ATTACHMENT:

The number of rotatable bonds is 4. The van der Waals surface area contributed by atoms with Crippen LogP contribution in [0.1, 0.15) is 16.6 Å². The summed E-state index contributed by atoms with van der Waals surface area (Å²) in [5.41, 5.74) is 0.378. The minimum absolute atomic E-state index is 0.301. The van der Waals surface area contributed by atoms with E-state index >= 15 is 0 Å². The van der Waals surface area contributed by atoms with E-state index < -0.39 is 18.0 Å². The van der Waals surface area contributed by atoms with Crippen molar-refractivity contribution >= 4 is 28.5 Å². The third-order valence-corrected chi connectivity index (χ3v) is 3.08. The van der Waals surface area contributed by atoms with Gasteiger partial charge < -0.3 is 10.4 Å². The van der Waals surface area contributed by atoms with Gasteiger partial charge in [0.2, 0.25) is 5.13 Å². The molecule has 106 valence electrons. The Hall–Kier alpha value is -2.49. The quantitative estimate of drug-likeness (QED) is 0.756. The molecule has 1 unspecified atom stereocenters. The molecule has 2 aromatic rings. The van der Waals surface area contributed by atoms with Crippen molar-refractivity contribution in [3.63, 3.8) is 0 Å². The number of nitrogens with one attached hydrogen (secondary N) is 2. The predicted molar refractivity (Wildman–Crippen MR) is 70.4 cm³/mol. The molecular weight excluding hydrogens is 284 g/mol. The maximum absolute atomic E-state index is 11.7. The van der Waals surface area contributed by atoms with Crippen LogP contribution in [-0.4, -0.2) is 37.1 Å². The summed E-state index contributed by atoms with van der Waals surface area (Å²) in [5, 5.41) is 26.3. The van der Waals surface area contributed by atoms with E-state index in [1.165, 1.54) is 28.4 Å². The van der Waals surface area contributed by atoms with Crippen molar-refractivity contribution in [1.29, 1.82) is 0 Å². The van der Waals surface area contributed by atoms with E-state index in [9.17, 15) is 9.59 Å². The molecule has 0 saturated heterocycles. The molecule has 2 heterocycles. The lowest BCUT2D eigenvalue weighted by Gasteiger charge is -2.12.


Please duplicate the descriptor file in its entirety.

The number of rotatable bonds is 4. The van der Waals surface area contributed by atoms with Crippen LogP contribution in [0.1, 0.15) is 16.6 Å². The summed E-state index contributed by atoms with van der Waals surface area (Å²) in [5.41, 5.74) is 0.378. The minimum absolute atomic E-state index is 0.301. The van der Waals surface area contributed by atoms with E-state index >= 15 is 0 Å². The van der Waals surface area contributed by atoms with E-state index < -0.39 is 18.0 Å². The van der Waals surface area contributed by atoms with Crippen molar-refractivity contribution >= 4 is 28.5 Å². The third-order valence-corrected chi connectivity index (χ3v) is 3.08. The van der Waals surface area contributed by atoms with Gasteiger partial charge < -0.3 is 10.4 Å². The van der Waals surface area contributed by atoms with Gasteiger partial charge in [0.2, 0.25) is 5.13 Å². The molecule has 106 valence electrons. The Hall–Kier alpha value is -2.49. The quantitative estimate of drug-likeness (QED) is 0.756. The molecule has 1 unspecified atom stereocenters. The molecule has 2 aromatic rings. The van der Waals surface area contributed by atoms with Crippen molar-refractivity contribution in [3.63, 3.8) is 0 Å². The number of nitrogens with one attached hydrogen (secondary N) is 2. The predicted molar refractivity (Wildman–Crippen MR) is 70.4 cm³/mol. The molecular weight excluding hydrogens is 284 g/mol. The maximum absolute atomic E-state index is 11.7. The van der Waals surface area contributed by atoms with Crippen LogP contribution in [-0.4, -0.2) is 37.1 Å². The summed E-state index contributed by atoms with van der Waals surface area (Å²) in [5, 5.41) is 26.3. The van der Waals surface area contributed by atoms with E-state index in [1.165, 1.54) is 28.4 Å². The van der Waals surface area contributed by atoms with Crippen molar-refractivity contribution in [1.29, 1.82) is 0 Å². The van der Waals surface area contributed by atoms with E-state index in [9.17, 15) is 9.59 Å². The molecule has 0 saturated heterocycles. The molecule has 2 heterocycles. The lowest BCUT2D eigenvalue weighted by Gasteiger charge is -2.12.